Surgeon offers pearls for keloid tx

April 1, 2005

Los Angeles — For stubborn keloids that do not respond to intralesional triamcinolone acetonide (Kenalog, Bristol-Myers Squibb), especially post-CABG sternal keloids, William V.R. Shellow, M.D., has successfully used methylprednisolone acetate (Depo-Medrol, Pharmacia & Upjohn), normally used by orthopedists for injecting joints.

Los Angeles - For stubborn keloids that do not respond to intralesional triamcinolone acetonide (Kenalog, Bristol-Myers Squibb), especially post-CABG sternal keloids, William V.R. Shellow, M.D., has successfully used methylprednisolone acetate (Depo-Medrol, Pharmacia & Upjohn), normally used by orthopedists for injecting joints.

"The crystals in Depo-Medrol are much less soluble than those of Kenalog," says Dr. Shellow, professor of medicine (dermatology) at the David Geffen School of Medicine, University of California, Los Angeles.

Depo-Medrol is available as 40 mg/ml and 80 mg/ml. He recommends first trying the 40 mg/ml dose. If that doesn't produce the desired result, move to the 80 mg/ml dose, he says.

Silver nitrate benefits Another treatment Dr. Shellow uses is silver nitrate solution. When a curettage and electrodesiccation crust is thicker than expected and is slow to fall off by itself, it often requires removal with forceps and usually leaves a macerated, oozy base.

Dr. Shellow recommends painting the scar with a 10 percent silver nitrate solution, using a cotton applicator. There will be instant sealing of the erosion or the raw area where the crust was removed. Application may sting, and it is important to warn the patient that the silver may make the area black, he says.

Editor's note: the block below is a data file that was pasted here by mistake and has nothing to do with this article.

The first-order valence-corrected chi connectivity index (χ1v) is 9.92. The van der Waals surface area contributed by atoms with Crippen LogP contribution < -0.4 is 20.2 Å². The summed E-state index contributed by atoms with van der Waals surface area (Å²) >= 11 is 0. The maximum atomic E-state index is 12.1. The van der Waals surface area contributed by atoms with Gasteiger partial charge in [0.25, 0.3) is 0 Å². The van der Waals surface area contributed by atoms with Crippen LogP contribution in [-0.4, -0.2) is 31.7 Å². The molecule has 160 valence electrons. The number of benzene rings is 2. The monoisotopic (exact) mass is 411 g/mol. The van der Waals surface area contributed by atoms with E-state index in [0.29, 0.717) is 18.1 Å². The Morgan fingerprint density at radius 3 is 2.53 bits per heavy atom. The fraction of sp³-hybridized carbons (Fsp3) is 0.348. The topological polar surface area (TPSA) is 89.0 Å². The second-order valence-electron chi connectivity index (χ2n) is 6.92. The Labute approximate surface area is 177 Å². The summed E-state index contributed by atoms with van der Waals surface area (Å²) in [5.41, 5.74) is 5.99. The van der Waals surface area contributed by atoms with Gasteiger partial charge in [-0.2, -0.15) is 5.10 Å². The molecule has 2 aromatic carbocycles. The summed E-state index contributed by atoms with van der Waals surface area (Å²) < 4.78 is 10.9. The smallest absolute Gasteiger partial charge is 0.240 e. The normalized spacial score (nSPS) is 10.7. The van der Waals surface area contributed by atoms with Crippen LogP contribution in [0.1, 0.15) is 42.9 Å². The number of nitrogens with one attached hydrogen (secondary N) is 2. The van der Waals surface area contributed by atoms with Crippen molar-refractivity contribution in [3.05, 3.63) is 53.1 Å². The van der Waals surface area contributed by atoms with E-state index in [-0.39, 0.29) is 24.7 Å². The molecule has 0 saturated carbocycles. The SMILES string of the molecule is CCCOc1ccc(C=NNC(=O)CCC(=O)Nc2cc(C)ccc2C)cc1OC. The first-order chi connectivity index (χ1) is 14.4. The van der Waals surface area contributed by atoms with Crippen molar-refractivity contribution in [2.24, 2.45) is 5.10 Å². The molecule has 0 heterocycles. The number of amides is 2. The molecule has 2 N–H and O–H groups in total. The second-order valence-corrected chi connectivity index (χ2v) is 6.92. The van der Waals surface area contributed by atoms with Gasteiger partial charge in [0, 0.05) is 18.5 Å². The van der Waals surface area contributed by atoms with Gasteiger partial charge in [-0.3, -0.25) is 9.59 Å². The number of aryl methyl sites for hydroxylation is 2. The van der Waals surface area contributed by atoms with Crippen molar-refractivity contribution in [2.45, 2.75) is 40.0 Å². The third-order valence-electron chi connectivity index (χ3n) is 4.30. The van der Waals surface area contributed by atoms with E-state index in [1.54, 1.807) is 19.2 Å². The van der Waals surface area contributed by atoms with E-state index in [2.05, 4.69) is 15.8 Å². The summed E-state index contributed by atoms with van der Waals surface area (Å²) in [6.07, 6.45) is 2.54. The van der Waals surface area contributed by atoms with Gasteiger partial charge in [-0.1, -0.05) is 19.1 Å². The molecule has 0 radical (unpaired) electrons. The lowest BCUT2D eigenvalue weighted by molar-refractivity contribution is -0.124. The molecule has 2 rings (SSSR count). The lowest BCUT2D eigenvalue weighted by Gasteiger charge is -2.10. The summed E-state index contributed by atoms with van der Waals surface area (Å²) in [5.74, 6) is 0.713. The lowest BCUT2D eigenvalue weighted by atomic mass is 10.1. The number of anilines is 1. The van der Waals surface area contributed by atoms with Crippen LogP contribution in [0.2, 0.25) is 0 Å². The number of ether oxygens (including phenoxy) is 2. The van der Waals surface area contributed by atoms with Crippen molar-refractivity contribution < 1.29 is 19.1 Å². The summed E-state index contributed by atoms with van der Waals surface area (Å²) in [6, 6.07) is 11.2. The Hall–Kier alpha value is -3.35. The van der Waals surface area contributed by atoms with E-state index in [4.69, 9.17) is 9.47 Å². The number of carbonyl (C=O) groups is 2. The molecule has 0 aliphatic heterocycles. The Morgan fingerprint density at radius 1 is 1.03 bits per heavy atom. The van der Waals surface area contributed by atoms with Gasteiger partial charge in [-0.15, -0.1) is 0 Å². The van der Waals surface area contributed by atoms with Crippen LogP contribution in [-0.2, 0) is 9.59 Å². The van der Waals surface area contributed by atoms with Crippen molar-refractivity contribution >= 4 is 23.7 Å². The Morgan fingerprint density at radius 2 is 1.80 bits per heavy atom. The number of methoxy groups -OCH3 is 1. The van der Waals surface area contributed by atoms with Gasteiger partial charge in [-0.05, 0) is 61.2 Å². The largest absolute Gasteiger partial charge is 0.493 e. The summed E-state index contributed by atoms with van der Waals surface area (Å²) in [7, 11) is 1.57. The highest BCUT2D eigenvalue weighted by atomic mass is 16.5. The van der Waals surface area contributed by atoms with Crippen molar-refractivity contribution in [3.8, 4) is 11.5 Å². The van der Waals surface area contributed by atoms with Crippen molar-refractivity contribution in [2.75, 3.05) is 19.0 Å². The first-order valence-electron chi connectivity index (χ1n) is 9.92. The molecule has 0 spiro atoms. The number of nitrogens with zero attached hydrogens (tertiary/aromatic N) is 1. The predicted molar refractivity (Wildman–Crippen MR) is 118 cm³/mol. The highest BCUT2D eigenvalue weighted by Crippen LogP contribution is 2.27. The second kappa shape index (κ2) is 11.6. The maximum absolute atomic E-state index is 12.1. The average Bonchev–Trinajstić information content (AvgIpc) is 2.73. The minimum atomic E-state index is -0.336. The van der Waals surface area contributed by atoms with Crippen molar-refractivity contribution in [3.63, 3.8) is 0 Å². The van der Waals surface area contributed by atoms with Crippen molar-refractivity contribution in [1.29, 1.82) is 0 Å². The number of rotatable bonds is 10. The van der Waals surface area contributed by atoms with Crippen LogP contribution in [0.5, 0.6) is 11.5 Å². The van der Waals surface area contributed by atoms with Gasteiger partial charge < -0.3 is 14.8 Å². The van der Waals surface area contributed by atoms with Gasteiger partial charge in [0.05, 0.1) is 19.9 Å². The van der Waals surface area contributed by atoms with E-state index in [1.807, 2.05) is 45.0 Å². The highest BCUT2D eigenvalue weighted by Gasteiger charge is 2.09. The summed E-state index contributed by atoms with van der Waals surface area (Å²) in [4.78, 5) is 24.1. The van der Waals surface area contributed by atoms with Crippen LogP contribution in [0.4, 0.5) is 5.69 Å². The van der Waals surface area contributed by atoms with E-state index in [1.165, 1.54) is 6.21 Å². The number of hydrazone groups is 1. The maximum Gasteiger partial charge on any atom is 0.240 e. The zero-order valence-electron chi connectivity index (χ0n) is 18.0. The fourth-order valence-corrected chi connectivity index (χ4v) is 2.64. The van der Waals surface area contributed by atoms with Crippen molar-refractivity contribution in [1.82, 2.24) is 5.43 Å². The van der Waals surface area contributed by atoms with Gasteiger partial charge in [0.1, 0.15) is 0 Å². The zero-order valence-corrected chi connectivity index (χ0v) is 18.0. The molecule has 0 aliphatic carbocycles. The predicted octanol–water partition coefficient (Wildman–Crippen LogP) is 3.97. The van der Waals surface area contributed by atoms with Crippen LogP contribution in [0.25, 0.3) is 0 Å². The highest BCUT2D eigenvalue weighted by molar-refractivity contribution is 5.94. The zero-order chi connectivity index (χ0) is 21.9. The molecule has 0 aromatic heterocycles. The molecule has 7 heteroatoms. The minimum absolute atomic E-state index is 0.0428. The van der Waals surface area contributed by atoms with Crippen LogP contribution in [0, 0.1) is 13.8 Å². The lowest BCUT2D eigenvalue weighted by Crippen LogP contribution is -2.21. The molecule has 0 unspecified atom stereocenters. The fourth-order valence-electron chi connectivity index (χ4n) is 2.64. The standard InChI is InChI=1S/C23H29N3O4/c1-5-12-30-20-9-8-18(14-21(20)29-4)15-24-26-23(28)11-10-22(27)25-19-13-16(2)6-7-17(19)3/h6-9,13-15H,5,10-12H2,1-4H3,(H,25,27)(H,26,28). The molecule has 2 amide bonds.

Pain from the erosion will disappear quickly, and the surgical wound base will develop a thin crust that will fall off. Any slight bacterial infection will be controlled by the antibacterial properties of the silver. Weak silver nitrate also is excellent for treating tender, superficial erosions, such as those seen on the penis. A 25 percent solution also is available.

Dr. Shellow warns physicians against the 75 percent silver nitrate stick because it is caustic.

Dressing wounds After performing a tangential excision of a nevus on the face, many dermatologists tell patients to clean the site daily, to apply double or triple antibiotic ointment and to change the dressing daily for approximately 10 days. This is done because moist wounds heal more quickly.

For shave excisions and curettage and electrodessications, Dr. Shellow applies a Coverlet (Beiersdorf) and tells patients to keep the area dry until the next morning. At this point, he recommends leaving the wound open to the air.

At bedtime, the patient should apply an antibiotic ointment.

"I believe there is much less risk of contact sensitization when antibiotic ointments are used in this manner, because the area is not occluded by the dressing, and there is much less fuss for the patient. The final result is the same after the crust comes off," he says.

For patients who like to wear a dressing for a small wound, he recommends putting on a small piece of Extra-Thin DuoDERM (ConvaTec) or Restore dressing (Hollister).

Patients leave the dressing in place until it falls off. There is no need to change dressings.